I’ve started playing with the LightBlue Bean as a part of my RV Automation project. This $30 part combines a low power, 3.3v Arduino board with Bluetooth LE, several sensors, and an attached 3.3v watch battery. This means that it can be used to do a lot of jobs without any connections whatsoever, and it can talk with an iPhone over BTLE.

I first heard about this part from a github article that my friend Sean wrote. It’s a well written article, fun to read, and I recommend that you read it. Thank you, Sean.

What Can I Do With A LightBlue Bean?

Using Bluetooth

I think the best thing about this part is the built-in blue tooth.

iPhone Connection

I expect the bean to be a bridge from my iPhone to other Arduinos. BTLE makes it very simple to interface to an iOS device using

iBeacon

I may be able to take advantage of the fact that any BTLE device can be configured to act as an iBeacon. This will enable the iPhone app to determine proximity to it. This leads to all sort of automation possibilities:

  • Turning nearby lights on/off
  • Disabling security system when near
  • Unlocking doors

Of course, security will be important, so I’ll have to consider carefully the use of a passcode or some other system to prevent allowing unwanted access if my phone is stolen.

Using the built-in 3 axis accelerometer

The bean also includes a built-in 3 axis accelerometer. This means that it can detect motion in any direction.

Security System

One of the shortcomings of living in an RV is that it moves when walking around inside of it. I’m planning on turning this into an advantage, and use this as a component of my security system.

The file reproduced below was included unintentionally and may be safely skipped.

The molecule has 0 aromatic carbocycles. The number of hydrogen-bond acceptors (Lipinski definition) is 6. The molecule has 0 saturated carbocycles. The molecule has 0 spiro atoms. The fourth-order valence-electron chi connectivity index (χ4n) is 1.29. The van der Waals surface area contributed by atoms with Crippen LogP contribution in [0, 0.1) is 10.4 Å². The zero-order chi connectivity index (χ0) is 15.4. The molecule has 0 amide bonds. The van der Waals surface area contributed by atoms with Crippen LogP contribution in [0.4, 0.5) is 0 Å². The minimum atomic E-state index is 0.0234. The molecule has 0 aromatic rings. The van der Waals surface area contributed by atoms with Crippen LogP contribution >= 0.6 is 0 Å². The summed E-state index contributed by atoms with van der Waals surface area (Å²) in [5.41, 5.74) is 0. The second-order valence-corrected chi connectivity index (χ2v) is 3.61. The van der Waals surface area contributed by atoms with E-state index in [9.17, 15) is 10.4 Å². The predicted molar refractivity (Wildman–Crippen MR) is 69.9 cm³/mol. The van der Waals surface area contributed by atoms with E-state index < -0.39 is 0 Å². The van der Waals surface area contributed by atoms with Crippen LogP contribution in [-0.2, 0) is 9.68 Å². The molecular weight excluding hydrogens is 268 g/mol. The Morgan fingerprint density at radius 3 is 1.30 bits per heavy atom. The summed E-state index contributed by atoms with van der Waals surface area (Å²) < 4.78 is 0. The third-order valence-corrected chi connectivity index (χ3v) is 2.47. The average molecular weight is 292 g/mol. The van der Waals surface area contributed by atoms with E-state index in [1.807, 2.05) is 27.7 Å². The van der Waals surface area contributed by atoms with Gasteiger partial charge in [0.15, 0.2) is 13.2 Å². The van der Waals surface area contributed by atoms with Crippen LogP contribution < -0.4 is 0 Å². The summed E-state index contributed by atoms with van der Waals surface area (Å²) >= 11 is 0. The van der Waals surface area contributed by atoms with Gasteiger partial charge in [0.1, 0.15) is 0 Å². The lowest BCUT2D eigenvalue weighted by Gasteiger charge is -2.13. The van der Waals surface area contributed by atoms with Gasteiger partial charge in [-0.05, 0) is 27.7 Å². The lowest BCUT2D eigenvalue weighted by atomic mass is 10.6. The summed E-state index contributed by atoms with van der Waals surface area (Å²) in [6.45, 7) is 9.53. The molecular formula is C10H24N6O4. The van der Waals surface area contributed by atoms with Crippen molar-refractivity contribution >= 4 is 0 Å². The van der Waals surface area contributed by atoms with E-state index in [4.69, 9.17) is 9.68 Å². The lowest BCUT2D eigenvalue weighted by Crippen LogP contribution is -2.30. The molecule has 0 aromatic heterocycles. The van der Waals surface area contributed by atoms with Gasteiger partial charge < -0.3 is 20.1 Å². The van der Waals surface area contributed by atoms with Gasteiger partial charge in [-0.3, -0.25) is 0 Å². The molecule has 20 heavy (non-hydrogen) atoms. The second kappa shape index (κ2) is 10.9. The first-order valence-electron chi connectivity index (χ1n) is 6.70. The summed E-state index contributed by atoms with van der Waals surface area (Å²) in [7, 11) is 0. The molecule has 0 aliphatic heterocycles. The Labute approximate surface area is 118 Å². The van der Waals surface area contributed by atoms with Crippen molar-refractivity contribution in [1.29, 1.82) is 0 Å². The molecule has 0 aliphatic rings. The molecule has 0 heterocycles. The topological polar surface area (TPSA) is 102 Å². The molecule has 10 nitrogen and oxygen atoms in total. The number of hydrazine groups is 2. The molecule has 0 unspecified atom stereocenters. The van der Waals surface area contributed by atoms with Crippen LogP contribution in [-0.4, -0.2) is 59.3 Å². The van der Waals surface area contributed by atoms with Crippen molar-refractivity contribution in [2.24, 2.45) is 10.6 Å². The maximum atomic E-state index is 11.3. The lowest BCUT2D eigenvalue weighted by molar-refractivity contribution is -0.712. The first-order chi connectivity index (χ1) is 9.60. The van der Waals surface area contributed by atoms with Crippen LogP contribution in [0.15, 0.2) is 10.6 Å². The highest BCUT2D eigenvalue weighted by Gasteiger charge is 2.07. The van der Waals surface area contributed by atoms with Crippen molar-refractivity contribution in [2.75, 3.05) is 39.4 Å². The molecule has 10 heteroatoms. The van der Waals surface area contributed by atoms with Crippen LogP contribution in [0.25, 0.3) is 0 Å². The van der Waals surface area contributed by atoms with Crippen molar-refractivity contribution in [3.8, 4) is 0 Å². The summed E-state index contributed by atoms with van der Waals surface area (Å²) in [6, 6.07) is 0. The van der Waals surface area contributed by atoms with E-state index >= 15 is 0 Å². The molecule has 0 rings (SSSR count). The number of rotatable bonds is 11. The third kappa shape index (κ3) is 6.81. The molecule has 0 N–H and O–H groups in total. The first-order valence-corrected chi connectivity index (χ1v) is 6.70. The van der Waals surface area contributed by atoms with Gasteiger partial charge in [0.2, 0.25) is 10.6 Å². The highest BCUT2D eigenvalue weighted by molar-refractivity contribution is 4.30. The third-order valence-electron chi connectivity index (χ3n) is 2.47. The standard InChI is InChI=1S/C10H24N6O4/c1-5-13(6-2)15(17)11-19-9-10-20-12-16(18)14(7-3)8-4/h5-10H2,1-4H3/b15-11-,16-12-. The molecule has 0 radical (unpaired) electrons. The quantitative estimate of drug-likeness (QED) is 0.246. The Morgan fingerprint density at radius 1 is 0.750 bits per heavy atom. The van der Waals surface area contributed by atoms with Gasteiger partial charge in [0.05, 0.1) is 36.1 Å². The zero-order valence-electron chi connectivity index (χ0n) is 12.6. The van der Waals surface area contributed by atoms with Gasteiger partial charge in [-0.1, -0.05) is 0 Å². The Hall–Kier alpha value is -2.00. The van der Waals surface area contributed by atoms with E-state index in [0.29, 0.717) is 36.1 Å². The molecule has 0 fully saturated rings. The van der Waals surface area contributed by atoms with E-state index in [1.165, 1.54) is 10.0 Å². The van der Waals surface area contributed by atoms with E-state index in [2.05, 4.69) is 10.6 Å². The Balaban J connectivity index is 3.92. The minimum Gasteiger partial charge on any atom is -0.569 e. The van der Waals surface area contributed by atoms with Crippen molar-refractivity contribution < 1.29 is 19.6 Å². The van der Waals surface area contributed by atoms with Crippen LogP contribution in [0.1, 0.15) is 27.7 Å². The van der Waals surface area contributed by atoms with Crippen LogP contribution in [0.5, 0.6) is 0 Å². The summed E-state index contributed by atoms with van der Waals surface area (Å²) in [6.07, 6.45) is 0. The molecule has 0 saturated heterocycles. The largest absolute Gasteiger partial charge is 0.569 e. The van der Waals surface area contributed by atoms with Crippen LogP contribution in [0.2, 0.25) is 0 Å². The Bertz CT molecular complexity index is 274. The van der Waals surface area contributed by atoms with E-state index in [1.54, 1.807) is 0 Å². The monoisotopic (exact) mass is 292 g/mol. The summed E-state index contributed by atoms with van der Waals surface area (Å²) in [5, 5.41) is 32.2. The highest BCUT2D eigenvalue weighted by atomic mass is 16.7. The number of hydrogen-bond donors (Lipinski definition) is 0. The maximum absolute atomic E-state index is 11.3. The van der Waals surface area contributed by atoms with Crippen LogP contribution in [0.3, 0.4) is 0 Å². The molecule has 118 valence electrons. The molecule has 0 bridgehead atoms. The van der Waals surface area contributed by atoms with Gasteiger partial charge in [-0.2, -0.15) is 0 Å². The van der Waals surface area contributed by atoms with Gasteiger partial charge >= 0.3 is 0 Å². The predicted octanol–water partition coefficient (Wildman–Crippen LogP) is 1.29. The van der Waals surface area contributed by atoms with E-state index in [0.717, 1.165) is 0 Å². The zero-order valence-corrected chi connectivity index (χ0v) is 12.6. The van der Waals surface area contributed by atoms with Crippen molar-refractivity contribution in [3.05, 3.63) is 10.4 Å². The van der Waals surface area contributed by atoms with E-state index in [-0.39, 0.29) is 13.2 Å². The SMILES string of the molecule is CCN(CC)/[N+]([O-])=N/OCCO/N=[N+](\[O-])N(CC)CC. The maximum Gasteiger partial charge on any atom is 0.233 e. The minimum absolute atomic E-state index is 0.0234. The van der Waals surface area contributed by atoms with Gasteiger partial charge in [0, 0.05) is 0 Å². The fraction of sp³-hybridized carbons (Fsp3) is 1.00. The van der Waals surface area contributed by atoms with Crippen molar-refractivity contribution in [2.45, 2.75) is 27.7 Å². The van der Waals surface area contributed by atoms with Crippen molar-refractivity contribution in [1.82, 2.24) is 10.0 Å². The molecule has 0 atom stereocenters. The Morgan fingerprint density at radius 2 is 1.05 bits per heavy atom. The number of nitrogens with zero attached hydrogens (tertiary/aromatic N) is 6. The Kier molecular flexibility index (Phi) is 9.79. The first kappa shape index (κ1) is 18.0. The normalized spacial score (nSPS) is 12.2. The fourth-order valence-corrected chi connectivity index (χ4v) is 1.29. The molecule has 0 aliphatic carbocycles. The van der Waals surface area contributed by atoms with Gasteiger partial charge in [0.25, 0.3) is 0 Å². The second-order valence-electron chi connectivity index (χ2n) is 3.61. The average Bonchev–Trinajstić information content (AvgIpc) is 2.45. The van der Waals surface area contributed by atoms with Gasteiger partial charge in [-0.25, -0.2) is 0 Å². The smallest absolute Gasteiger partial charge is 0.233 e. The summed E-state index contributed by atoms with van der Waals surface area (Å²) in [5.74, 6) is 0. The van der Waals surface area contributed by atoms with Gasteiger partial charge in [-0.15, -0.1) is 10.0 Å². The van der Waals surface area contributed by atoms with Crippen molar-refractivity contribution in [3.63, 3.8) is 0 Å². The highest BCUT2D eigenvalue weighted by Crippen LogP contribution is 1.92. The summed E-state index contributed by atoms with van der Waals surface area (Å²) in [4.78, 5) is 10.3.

Leveling

The accelerometer will be used to help me level the RV when parking. Since gravity is indistinguishable from acceleration, it makes a great way to check for level. I’ll need a way to calibrate the level settings after mounting the bean, and I’ll want to convert the accelerator readings from Gs to angle for display on my iPhone.

Door Motion

Another possible application, but one I don’t plan on using at this time, would be to mount the bean to a door. Since it’s battery operated, this could be as simple as just sticking it onto a door.

Using the Temperature Sensor

This is a no-brainer, but does require me to think about where I mount it. Do I want interior or exterior temperature readings?

Using the RBG LED

Status Display

I expect to mount the LED such that it can be used for displaying status of some sort. It can display any color, and be dimmed and/or blinked, allowing for a large range of indications.

Interfacing with Other Arduinos

I expect the bean to be a bridge from my iPhone to other Arduinos using inexpensive RF24 parts. These can be purchased for under $2 each.

Replacing the Battery

I expect to connect it to my RVs 12v system eventually, so I don’t have to keep replacing batteries. This will require a 3.3v regulator. The LD1117v33 is available from Amazon for under $2.

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Moving the Booth

After removing the wall, we relocated the booth table and bench seats down into the garage. This required unscrewing the booth from its current location:

Removing the booth

 

and mounting it into the new location in the garage:

Installing booth in new location

 

Here it is almost finished. There is still some trim work to do, though.

Booth mounted in garage